IRS Debt Penalty Forgiveness in 2020: What Happens When You Ignore Tax Debt?


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Written by: Chad Zollinger | Best Company Editorial Team

Last Updated: July 30th, 2020

This article has been updated for 2020.

You owe the IRS money and can't pay off your tax penalties.

So what happens now?

If you can't resolve your IRS tax debt, you can either ignore the debt completely (not recommended), submit an appeal to the IRS, arrange a payment plan with the IRS, or pursue penalty abatement by hiring a top tax relief company.

There are a ton of great options for tax debt forgiveness.

By the end of this article, you’ll know what happens when you ignore tax debt, how to appeal IRS tax debt, which tax relief companies are best, and what the experts are saying about penalty abatement options.

(This article is 1 of 15 chapters in The Definitive Guide to IRS Debt Forgiveness. Return to the guide to get the full explanation of IRS Debt Forgiveness.)

What happens when you ignore your tax debt?

The statute of limitations for IRS debt collection is ten years, which means the IRS can’t pursue collections on a debt that was assessed ten years prior.

Does this mean that you should ignore your income tax debt for ten years?

Absolutely not.

Most people find themselves being targeted by the IRS after neglecting to give proper attention to their tax liability, which is the amount of tax on your income. Some people choose to evade the IRS entirely. The first thing that will happen when you evade taxes is pretty minor but has major implications.

You’ll receive a few notices from the IRS. If you ignore the notices of your tax debt, you’ll receive a failure-to-pay penalty.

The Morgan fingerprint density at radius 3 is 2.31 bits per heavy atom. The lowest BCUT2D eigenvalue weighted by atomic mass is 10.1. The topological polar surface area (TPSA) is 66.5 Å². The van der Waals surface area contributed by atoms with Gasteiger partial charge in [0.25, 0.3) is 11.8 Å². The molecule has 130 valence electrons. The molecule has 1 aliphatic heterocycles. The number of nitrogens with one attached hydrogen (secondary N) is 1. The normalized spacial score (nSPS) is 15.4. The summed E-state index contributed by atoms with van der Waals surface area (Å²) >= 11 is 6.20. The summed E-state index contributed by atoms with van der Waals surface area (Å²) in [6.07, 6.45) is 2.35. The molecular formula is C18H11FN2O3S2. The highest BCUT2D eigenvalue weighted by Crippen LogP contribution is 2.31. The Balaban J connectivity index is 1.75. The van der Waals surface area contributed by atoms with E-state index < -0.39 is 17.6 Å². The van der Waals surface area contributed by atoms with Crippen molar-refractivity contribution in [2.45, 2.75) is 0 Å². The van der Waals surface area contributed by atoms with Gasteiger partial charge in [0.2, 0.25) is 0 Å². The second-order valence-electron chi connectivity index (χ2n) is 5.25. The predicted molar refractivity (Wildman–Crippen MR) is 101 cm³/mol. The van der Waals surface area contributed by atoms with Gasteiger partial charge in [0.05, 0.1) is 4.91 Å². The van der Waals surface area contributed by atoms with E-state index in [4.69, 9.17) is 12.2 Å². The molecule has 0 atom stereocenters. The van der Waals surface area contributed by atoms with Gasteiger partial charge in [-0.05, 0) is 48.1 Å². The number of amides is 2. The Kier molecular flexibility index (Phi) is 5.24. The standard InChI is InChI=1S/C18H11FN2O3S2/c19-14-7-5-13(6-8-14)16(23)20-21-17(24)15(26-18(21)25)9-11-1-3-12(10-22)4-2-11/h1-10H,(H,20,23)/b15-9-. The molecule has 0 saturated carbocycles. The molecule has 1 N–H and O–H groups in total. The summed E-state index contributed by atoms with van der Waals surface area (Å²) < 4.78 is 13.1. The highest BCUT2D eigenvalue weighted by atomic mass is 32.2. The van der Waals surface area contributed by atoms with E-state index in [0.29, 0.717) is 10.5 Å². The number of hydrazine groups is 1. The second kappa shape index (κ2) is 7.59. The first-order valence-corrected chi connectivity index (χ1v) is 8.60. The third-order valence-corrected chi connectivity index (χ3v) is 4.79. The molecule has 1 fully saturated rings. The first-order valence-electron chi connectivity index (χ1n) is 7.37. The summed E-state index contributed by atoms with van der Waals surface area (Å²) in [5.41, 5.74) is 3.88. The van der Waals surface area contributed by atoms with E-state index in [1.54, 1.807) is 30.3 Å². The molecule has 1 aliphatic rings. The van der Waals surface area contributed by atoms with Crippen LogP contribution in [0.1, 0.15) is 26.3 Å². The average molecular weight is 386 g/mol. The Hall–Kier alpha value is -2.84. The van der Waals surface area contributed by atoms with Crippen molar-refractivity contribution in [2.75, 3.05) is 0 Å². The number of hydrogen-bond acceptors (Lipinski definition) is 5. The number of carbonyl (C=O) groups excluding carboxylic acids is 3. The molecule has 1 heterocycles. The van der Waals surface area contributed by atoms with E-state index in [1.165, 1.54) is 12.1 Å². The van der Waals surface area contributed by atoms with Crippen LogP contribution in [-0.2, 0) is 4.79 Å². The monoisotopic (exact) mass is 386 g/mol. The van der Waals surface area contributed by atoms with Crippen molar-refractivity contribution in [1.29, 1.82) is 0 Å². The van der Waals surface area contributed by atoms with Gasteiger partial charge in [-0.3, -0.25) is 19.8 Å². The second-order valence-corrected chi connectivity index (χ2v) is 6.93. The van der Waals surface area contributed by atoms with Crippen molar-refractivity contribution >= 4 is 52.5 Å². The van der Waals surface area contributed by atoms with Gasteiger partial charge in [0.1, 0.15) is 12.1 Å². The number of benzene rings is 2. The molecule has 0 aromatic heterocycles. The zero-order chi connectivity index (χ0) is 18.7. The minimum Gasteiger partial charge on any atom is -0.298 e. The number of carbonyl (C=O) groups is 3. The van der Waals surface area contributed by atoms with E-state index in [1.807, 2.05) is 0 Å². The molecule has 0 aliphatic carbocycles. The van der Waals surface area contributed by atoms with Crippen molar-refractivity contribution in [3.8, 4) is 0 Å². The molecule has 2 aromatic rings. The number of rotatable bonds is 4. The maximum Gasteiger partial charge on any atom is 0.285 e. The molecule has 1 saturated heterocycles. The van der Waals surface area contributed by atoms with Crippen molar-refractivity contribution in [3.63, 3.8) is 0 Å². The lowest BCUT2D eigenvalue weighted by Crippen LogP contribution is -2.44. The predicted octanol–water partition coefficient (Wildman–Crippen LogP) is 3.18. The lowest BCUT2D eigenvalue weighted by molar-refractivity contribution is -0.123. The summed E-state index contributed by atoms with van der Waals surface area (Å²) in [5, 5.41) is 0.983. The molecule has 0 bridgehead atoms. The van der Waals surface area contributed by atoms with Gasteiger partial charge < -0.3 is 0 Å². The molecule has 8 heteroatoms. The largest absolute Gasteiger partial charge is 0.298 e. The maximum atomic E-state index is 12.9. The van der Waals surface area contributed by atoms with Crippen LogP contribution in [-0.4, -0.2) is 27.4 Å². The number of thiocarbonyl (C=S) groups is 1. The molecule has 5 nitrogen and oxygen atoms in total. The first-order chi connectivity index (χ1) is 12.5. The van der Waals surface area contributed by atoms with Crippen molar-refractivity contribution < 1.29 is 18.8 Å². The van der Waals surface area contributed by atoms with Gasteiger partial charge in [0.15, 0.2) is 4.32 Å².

The IRS will force you to resolve your tax debt by implementing any of the following methods:

  • Federal tax liens
  • Wage garnishments
  • Bank levy
  • IRS Automated Collection System (ACS)
  • Failure to pay penalty (.5 percent per month)
  • Seizure of assets
  • Passport restriction
  • Sale of debt to collections

Most people avoid their tax debt because they think that, somehow, they’ll get in more trouble by contacting the IRS. If only they knew that you can actually seek IRS penalty abatement yourself if you can't resolve your debt.

The opposite is true. Much like paying off normal debt, the longer you avoid paying your taxes, the more severe the penalty will be. First, you’ll notice the debt increasing, then you’ll be subject to more aggressive collection techniques (like levies and liens).

Over time, your credit score will likely take a hit as a side effect of aggressive IRS penalties. You’ll find that you won’t be able to travel abroad and any business ventures will be stopped in their tracks.

The IRS has a law enforcement branch called IRS Criminal Investigation (CI) which investigates tax crime and fraud. The IRS will come after those who do not pay their taxes and seek legal action against those who willfully and consistently evade taxes.

It’s absolutely vital that you pay off your tax debt.

Can you go to jail for not paying taxes?